|7 p.m. Saturday, May 21, 2011: Leaving BIO conference|
Last weekend the little org that could -- Biographers International Organization (BIO) -- held its second annual convention at the National Press Club in the downtown heart of our nation's capital.
I went to the first annual meeting last year at UMass-Boston and thought the unusually good vibe was just start-up euphoria. Couldn't last. Competition, hierarchy, and back-biting would take over soon enough.
I was wrong. This year the ambience was, if anything, even better. Amicable, productive, generous, energetic. FUN. One attendee said it felt more like a reunion than a conference.
Somebody else wondered if writing about people's lives for a living made biographers nicer people. More empathetic. That might be a stretch, but he had a point. If you're any good as the chronicler of a life, you have to put yourself in your subject's shoes and walk. And walk. And walk.
Who better, then, to be the BIO keynote speaker than Robert Caro? The Manhattan-born man who went to the Texas hill country to live for three years so as to understand where Lyndon Johnson came from. The theme of his address was the importance to a biographer of a sense of place Robert Caro: Power of Place. I was reminded of Iris Origo's statement that for a biographer to see the places her subject has lived is like running a hand over a dead man's face.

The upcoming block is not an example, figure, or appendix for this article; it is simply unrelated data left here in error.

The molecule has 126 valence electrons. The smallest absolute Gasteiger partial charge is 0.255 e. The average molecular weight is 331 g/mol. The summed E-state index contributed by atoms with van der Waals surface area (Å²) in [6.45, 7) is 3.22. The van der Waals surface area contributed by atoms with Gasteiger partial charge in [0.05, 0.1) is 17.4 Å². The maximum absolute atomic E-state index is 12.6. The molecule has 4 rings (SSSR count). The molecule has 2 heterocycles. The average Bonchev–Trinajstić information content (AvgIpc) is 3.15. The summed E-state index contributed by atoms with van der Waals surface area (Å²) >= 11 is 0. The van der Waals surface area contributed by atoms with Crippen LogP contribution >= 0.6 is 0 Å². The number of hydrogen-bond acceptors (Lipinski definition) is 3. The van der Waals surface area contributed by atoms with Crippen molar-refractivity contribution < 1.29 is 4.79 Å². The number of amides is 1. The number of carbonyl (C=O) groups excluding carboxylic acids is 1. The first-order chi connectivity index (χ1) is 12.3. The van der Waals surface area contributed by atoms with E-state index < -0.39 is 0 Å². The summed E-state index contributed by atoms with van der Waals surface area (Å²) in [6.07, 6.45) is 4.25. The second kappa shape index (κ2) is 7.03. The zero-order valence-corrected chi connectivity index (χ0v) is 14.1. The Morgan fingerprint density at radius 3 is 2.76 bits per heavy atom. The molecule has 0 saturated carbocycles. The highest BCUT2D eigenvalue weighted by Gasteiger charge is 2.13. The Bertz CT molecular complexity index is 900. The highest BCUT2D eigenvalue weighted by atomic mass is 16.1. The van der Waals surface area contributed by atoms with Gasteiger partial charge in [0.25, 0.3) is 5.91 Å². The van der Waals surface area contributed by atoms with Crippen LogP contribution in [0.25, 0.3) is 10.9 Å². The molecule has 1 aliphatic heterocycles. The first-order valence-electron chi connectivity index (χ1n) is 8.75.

Caro began by suggesting that the descriptive tool of fiction -- as with the deck of the Pequod, Napoleon on the battlefield at Borodino, Miss Havisham's room -- can be used by the writer of nonfiction to engage the reader in the dynamic process of discovery. With wit, passion, and elegant chronology he brought us along from LBJ's dirt-poor Texas to the triumphant architecture of Washington.
In a bravura conclusion that stunned the audience Caro showed (not told) how a meticulous understanding of a place can expose a real, historical person's essential motivation: Why he does what he does. Why LBJ was running early every morning as he approached the gleaming marble of the capitol building.
The concrete visual details, if acutely observed, reveal the human story.